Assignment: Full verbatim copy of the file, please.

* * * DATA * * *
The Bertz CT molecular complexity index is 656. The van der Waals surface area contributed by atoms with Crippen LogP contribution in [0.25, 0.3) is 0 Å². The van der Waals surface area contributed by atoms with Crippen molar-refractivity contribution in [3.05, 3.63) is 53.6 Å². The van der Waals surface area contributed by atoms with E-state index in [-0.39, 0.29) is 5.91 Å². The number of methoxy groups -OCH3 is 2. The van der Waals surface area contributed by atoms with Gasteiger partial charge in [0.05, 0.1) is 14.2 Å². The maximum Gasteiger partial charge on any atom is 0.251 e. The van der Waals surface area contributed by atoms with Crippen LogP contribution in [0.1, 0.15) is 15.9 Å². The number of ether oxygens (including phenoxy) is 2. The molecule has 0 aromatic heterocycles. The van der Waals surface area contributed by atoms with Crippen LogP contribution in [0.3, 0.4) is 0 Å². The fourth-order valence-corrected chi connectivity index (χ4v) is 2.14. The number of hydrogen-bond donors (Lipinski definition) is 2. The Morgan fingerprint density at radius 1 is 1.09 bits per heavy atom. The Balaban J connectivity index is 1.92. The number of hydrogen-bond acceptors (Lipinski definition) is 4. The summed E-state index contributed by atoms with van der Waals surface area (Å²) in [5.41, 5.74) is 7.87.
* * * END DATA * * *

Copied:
The Bertz CT molecular complexity index is 656. The van der Waals surface area contributed by atoms with Crippen LogP contribution in [0.25, 0.3) is 0 Å². The van der Waals surface area contributed by atoms with Crippen molar-refractivity contribution in [3.05, 3.63) is 53.6 Å². The van der Waals surface area contributed by atoms with E-state index in [-0.39, 0.29) is 5.91 Å². The number of methoxy groups -OCH3 is 2. The van der Waals surface area contributed by atoms with Gasteiger partial charge in [0.05, 0.1) is 14.2 Å². The maximum Gasteiger partial charge on any atom is 0.251 e. The van der Waals surface area contributed by atoms with Crippen LogP contribution in [0.1, 0.15) is 15.9 Å². The number of ether oxygens (including phenoxy) is 2. The molecule has 0 aromatic heterocycles. The van der Waals surface area contributed by atoms with Crippen LogP contribution in [0.3, 0.4) is 0 Å². The fourth-order valence-corrected chi connectivity index (χ4v) is 2.14. The number of hydrogen-bond donors (Lipinski definition) is 2. The Morgan fingerprint density at radius 1 is 1.09 bits per heavy atom. The Balaban J connectivity index is 1.92. The number of hydrogen-bond acceptors (Lipinski definition) is 4. The summed E-state index contributed by atoms with van der Waals surface area (Å²) in [5.41, 5.74) is 7.87.